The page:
The fronts in the climate debate have long been etched in the sand. On the one side there is a handful of highly influential climate researchers, on the other a powerful lobby of industrial associations determined to trivialize the dangers of global warming. This latter group is supported by the conservative wing of the American political spectrum, conspiracy theorists as well as critical scientists.
But that alone would not suffice to divide the roles so neatly into good and evil. Most climate researchers were somewhere between the two extremes. They often had difficulty drawing clear conclusions from their findings. After all, scientific facts are often ambiguous. Although it is generally accepted that there is good evidence to back forecasts of coming global warming, there is still considerable uncertainty about the consequences it will have.
Both sides -- the leading climate researchers on the one hand and their opponents in industry and smaller groups of naysayers on the other -- played hardball from the very beginning. It all started in 1986, when German physicists issued a dramatic public appeal, the first of its kind. They warned about what they saw as a "climatic disaster." However, their avowed goal was to promote nuclear power over carbon dioxide-belching coal-fired power stations.
The First Scandal
At the time, there was certainly clear scientific evidence of a dangerous increase in temperatures, prompting the United Nations to form the Intergovernmental Panel on Climate Change (IPCC) in 1988 to look into the matter. However, the idea didn't take hold in the United States until the country was hit by an unusually severe drought in the summer of 1988. Politicians in Congress used the dry spell to listen to NASA scientist James Hansen, who had been publishing articles in trade journals for years warning about the threat of man-made climate change.
When Washington instructed Hansen to put more emphasis on the uncertainties in his theory, Senator and later Vice President Al Gore cried foul. Gore notified the media about the government's alleged attempted cover-up, forcing the government's hand on the matter.
The oil companies reacted with alarm and forged alliances with companies in other sectors who were worried about a possible rise in the price of fossil fuels. They even managed to rope in a few shrewd climate researchers like Patrick Michaels of the University of Virginia.
The aim of the industrial lobby was to focus as much as possible on the doubts about the scientific findings. According to a strategy paper by the Global Climate Science Team, a crude-oil lobby group, "Victory will be achieved when average citizens recognize uncertainties in climate science." In the meantime, scientists found themselves on the defensive, having to convince the public time and again that their warnings were indeed well-founded.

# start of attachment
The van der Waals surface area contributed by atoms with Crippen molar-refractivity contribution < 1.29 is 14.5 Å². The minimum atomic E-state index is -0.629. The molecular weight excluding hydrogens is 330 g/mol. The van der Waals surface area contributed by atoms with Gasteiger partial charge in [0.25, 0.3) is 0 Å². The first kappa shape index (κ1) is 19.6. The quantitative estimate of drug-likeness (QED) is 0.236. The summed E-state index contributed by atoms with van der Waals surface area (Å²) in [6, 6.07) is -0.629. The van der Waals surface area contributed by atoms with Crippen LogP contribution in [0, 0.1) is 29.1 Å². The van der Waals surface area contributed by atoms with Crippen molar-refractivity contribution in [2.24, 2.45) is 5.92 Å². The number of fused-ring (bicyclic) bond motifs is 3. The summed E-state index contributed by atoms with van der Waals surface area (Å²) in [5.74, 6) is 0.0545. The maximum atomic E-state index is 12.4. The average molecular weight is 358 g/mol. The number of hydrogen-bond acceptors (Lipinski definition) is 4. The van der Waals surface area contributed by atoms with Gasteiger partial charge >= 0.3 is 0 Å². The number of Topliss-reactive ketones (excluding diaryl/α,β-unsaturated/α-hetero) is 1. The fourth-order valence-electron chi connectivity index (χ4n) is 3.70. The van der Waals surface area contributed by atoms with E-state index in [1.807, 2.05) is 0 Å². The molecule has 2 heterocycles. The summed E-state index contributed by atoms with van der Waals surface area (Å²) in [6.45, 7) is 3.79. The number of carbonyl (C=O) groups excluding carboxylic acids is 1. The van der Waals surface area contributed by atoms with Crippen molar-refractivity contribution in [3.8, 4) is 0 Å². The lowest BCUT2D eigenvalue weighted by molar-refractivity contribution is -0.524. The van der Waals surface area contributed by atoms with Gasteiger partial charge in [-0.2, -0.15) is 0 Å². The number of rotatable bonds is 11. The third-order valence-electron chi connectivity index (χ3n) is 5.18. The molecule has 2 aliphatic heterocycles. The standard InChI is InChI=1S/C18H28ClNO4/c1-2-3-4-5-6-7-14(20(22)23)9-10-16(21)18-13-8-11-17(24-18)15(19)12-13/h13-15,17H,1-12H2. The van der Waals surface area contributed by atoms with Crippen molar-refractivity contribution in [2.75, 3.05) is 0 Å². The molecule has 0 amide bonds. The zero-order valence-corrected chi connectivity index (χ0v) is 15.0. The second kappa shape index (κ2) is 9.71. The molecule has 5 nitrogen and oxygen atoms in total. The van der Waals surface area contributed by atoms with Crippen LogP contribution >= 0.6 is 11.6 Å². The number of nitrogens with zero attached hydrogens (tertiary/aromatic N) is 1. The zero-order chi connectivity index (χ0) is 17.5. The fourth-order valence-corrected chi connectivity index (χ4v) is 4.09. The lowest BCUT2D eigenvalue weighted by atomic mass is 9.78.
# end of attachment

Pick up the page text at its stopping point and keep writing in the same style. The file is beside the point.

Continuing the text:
Industrial Propaganda for the 'Less Educated'
A dangerous dynamic had been set in motion: Any climate researcher who expressed doubts about findings risked playing into the hands of the industrial lobby. The leaked e-mails show how leading scientists reacted to the PR barrage by the so-called "skeptics lobby." Out of fear that their opponents could take advantage of ambiguous findings, many researchers tried to simply hide the weaknesses of their findings from the public.
The lobby spent millions on propaganda campaigns. In 1991, the Information Council on the Environment (ICE) issued a strategy paper aimed at what it called "less-educated people." This proposed a campaign that would "reposition global warming as a theory (not fact)." However, the skeptics also wanted to address better educated sectors of society. The Global Climate Coalition, for example, an alliance of energy companies, specifically tried to influence UN delegates. The advice of skeptical scientists was also given considerable credence in the US Congress.
Nonetheless, the lobbyists had less success on the international stage. In 1997, the international community agreed on the first-ever climate protection treaty: the Kyoto Protocol. "Scientists had issued a warning, the media amplified it and the politicians reacted," recalls Peter Weingart, a science sociologist at Bielefeld University in Germany, who researched the climate debate.
But just as numerous industrial firms began to acknowledge the need for climate protection and left the Global Climate Coalition, some scientists began getting too cozy with environmental organizations.
Stay informed with our free news services:
|All news from SPIEGEL International||Twitter | RSS|
|All news from World section||RSS|
© SPIEGEL ONLINE 2010
All Rights Reserved
Reproduction only allowed with the permission of SPIEGELnet GmbH